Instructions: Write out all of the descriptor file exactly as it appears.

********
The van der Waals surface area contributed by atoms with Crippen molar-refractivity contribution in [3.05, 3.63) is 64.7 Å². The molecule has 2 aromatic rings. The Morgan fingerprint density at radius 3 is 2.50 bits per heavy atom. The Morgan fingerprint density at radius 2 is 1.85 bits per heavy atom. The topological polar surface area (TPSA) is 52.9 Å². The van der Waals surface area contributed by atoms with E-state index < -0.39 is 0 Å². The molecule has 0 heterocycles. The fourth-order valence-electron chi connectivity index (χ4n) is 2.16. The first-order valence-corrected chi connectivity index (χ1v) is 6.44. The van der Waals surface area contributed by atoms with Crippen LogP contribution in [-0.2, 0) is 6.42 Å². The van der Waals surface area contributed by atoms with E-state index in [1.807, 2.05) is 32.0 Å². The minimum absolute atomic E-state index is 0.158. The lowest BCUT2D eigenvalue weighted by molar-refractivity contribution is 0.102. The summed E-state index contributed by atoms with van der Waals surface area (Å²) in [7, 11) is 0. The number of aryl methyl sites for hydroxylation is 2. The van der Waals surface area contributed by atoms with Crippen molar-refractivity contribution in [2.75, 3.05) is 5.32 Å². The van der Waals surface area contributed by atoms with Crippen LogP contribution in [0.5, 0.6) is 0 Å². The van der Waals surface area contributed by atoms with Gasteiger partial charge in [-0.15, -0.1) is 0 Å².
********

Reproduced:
The van der Waals surface area contributed by atoms with Crippen molar-refractivity contribution in [3.05, 3.63) is 64.7 Å². The molecule has 2 aromatic rings. The Morgan fingerprint density at radius 3 is 2.50 bits per heavy atom. The Morgan fingerprint density at radius 2 is 1.85 bits per heavy atom. The topological polar surface area (TPSA) is 52.9 Å². The van der Waals surface area contributed by atoms with E-state index < -0.39 is 0 Å². The molecule has 0 heterocycles. The fourth-order valence-electron chi connectivity index (χ4n) is 2.16. The first-order valence-corrected chi connectivity index (χ1v) is 6.44. The van der Waals surface area contributed by atoms with Crippen LogP contribution in [-0.2, 0) is 6.42 Å². The van der Waals surface area contributed by atoms with E-state index in [1.807, 2.05) is 32.0 Å². The minimum absolute atomic E-state index is 0.158. The lowest BCUT2D eigenvalue weighted by molar-refractivity contribution is 0.102. The summed E-state index contributed by atoms with van der Waals surface area (Å²) in [7, 11) is 0. The number of aryl methyl sites for hydroxylation is 2. The van der Waals surface area contributed by atoms with Crippen molar-refractivity contribution in [2.75, 3.05) is 5.32 Å². The van der Waals surface area contributed by atoms with Crippen LogP contribution in [0.5, 0.6) is 0 Å². The van der Waals surface area contributed by atoms with Gasteiger partial charge in [-0.15, -0.1) is 0 Å².